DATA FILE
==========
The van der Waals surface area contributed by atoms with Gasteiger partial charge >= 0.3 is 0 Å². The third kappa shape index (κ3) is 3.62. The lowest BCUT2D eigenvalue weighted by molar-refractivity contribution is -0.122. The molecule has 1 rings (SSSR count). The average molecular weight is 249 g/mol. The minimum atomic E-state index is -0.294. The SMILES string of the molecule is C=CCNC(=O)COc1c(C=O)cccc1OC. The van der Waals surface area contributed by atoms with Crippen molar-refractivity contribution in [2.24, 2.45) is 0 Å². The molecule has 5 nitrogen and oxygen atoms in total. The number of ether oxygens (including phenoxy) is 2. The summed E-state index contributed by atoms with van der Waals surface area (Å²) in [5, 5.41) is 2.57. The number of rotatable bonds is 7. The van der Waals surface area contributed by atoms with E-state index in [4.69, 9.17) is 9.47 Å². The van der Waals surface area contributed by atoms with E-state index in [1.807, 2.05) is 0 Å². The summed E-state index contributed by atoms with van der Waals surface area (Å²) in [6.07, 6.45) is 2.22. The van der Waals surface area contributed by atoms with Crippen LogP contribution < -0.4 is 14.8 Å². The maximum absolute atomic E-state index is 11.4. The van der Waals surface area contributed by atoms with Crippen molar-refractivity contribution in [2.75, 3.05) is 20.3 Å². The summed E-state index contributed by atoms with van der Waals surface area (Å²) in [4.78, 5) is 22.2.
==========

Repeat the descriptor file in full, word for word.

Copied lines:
The van der Waals surface area contributed by atoms with Gasteiger partial charge >= 0.3 is 0 Å². The third kappa shape index (κ3) is 3.62. The lowest BCUT2D eigenvalue weighted by molar-refractivity contribution is -0.122. The molecule has 1 rings (SSSR count). The average molecular weight is 249 g/mol. The minimum atomic E-state index is -0.294. The SMILES string of the molecule is C=CCNC(=O)COc1c(C=O)cccc1OC. The van der Waals surface area contributed by atoms with Crippen molar-refractivity contribution in [2.24, 2.45) is 0 Å². The molecule has 5 nitrogen and oxygen atoms in total. The number of ether oxygens (including phenoxy) is 2. The summed E-state index contributed by atoms with van der Waals surface area (Å²) in [5, 5.41) is 2.57. The number of rotatable bonds is 7. The van der Waals surface area contributed by atoms with E-state index in [4.69, 9.17) is 9.47 Å². The van der Waals surface area contributed by atoms with E-state index in [1.807, 2.05) is 0 Å². The summed E-state index contributed by atoms with van der Waals surface area (Å²) in [6.07, 6.45) is 2.22. The van der Waals surface area contributed by atoms with Crippen LogP contribution < -0.4 is 14.8 Å². The maximum absolute atomic E-state index is 11.4. The van der Waals surface area contributed by atoms with Crippen molar-refractivity contribution in [2.75, 3.05) is 20.3 Å². The summed E-state index contributed by atoms with van der Waals surface area (Å²) in [4.78, 5) is 22.2.